what are the chances

There was someone on Bethan's bus to work yesterday telling someone on the phone about the strange behaviour of one of her female flatmates the night before, who seemed to have been wandering around the flat naked the night before. On our bus home from the theatre last night we were sitting in front of two of the other flatmates talking about the same incident. Unless the same thing happened in more than one flat in Camberwell on Thursday night.

Thursday, 25 March 2010

longest neither promoted nor relegated

"With Rochdale on the verge of promotion, their record of being in the same division for 35 years looks like ending," writes Phil Rhodes, poking fate with a big pointy stick. "We all need to know who outside the Premier League will have been in the same division the longest if Dale get promoted. A list of the five teams who follow Rochdale in the current list may make for interesting reading and also show how fluid the Football League is."
Indeed Rochdale have been neither promoted nor relegated since 1973-74 and with their League Two rivals currently indistinct dots in the Spotland rear-view mirror, their 36-year drought may be about to come to an end. But who will replace them as the Football League's most entrenched club?
Darlington, who have been bobbling along in the basement since 1992, are on an 18-season stretch in the same division. The Quakers could well drop into the Blue Square Premier at the end of this season, at which point their title would be taken by Oldham, who have been in the third tier for 13 seasons. The top five, we reckon, looks something like this:
Darlington 18-season run (relegated 1991-92)
Oldham 13-season run (relegated 1996-97)
Lincoln 11-season run (relegated 1998-99)
Macclesfield Town 11-season run (relegated 1998-99)
Preston 10-season run (promoted 1999-2000)
- Guardian Knowledge, 10 March

men at work lose plagiarism case

Men At Work lose plagiarism case in Australia
The Australian band Men at Work are facing a big legal bill after a court ruled it had plagiarised a Girl Guides' song in its 1983 hit, Down Under. Larrikin Music had claimed the flute riff was stolen from Kookaburra Sits in the Old Gum Tree, written by Marion Sinclair in 1934. The federal court in Sydney ordered compensation to be paid. That amount has yet to be determined but Larrikin's lawyer said it could reach 60% of income from the song. "It's a big win for the underdog," said Larrikin's lawyer Adam Simpson after the judgment. Sinclair, who died in 1988, wrote the song for performance at a Girl Guides Jamboree in 1935. Kookaburra Sits in the Old Gum Tree has since been sung by generations of Australian schoolchildren.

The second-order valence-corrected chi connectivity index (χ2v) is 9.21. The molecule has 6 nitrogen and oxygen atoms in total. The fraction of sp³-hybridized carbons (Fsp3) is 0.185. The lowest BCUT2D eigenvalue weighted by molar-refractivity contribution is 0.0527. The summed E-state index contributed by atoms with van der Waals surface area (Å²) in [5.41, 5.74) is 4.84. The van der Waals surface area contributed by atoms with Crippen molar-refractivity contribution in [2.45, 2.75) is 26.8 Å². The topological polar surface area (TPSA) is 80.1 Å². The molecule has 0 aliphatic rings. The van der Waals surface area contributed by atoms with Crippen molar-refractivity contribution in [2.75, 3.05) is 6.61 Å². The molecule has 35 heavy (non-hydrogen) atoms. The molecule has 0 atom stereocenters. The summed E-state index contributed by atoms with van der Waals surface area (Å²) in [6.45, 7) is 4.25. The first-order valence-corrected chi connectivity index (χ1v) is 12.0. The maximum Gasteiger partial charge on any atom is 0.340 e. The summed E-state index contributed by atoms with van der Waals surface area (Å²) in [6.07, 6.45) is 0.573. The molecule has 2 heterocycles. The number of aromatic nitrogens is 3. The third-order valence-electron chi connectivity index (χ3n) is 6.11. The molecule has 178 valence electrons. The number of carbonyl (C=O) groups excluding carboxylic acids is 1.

- BBC, 4 February. Seems rather harsh given it's just a part of the flute riff

is charles veley the world's most-travelled man?

Is Charles Veley the world's most-travelled man? A millionaire in his thirties, Charles Veley decided he wanted to "go everywhere". Ten years on, he has visited 806 of 871 "countries" and is looking to complete the set. Tim Adams joins him in Heligoland to find out why he has to keep moving
- Observer, 28 February

the photograph that defined the class divide

The photograph that defined the class divide: In 1937, five boys were famously snapped standing outside Lord's. But who were they, what were they doing there – and what happened to them? The answer is surprising . . .
- Guardian, 23 March

curing christians' stats abuse

Curing Christians' Stats Abuse: The statistics we most love to repeat may be leading us to make bad choices about the church.
- Christianity Today, 15 January)
Once a choice morsel of misinformation gets out, it multiplies faster than dandelions in the spring. We have all heard these soul-seizing yet false factoids. Some of us have even repeated them:
"Christianity will die out in this generation unless we do something now."
"Only 4 percent of this generation is Christian."
"Ninety-four percent of teenagers drop out of church, never to return again."
And perhaps my favorite: "With its 195 million unchurched people, America has become the new mission field. America has more unchurched people than the entire populations of all but 11 of the world's 194 nations." The "195 million unchurched people" statistic is all over the place—from books to blogs to church bulletins. And those who quote it often attribute it to researcher George Barna.
The problem is, it isn't true. That's not what the research showed, and Barna wasn't the one who conducted the study.
The original stat came out of a project I was a part of while working with the Southern Baptist Convention's North American Mission Board (NAMB). We researched the number of unbelievers in the U.S., not the number of unchurched people. But someone somewhere changed the language, and thus the meaning.